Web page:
Big Data is a bit of a problem for businesses. The fact is that data is growing enormously, both in its volume and importance. Also, we’ll soon see a big push on usable open data and its value. So, many organizations must move on Big Data.
Yet, I haven’t found a use case that will deliver for any and every company. McKinsey recently asked eight executives from companies with leading data analytics programs about their experiences. According to the McKinsey report, “[t]he reality of where and how data analytics can improve performance varies dramatically by company and industry.”
One problem may be that Big Data requires a paradigm shift in how businesses approach data. Typically, business is goal-oriented with data: You run a report because you need a specific set of data on a specific topic.
In fact, with Big Data, what you find might not even qualify as an answer or a fact. But if that’s the case, then what good is it?
The answer lies in determining how to best understand Big Data, and so far, that’s still a point of uncertainty, even among the experts.
The leading theory is that Big Data requires an explorer mentality, but two recent pieces by data experts argue for a more scientific, or at least methodical, approach.
The first is a Forbes review of the book Big Data at Work: Dispelling the Myths, Uncovering the Opportunities, written by industry observer and Babson College President’s Distinguished Professor in Management and Information Technology, Tom Davenport.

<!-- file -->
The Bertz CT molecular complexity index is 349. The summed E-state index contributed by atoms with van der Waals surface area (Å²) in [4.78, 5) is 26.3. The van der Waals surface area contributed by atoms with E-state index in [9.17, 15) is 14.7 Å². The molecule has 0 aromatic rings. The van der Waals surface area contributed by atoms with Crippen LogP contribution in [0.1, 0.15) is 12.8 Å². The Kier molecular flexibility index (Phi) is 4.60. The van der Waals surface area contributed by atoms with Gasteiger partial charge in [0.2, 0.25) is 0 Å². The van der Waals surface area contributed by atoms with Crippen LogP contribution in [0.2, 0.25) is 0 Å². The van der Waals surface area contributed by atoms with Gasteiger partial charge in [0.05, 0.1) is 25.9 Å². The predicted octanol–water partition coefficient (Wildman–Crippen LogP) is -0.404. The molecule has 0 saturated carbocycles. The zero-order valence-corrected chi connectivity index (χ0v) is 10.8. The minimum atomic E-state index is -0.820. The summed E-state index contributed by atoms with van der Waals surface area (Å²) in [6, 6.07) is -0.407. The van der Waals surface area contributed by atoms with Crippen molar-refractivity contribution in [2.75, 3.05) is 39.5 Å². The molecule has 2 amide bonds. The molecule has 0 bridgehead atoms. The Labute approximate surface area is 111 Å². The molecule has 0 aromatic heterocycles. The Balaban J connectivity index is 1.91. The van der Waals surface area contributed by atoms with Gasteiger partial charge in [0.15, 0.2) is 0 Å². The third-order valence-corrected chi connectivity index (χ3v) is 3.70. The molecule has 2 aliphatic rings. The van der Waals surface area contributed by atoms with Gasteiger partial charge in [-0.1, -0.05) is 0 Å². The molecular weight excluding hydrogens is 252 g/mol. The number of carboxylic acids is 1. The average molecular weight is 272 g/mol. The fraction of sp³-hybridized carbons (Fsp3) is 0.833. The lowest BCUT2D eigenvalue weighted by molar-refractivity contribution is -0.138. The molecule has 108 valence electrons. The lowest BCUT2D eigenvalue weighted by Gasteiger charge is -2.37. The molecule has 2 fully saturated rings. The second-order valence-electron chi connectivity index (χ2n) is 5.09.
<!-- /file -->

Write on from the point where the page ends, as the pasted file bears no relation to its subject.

The review highlights Davenport’s brief discussion about the ideology of Big Data, “especially the misguided belief that the collection of data is a goal in itself and that the data can speak to us and answer questions we never knew we should have asked.” Davenport warns against sifting through the data without purpose, which can cost you too much in time and money. Instead, he recommends approaching the data with a hypothesis formulated even before you’ve analyzed the data.
Apparently, he didn’t explain how you do such a thing, because the reviewer calls that out as a topic that needs more discussion.
So, for Davenport, you need a hypothesis to learn from data. Meanwhile, Jim Harris suggests yet another approach. I’ll share more about that in my next blog post.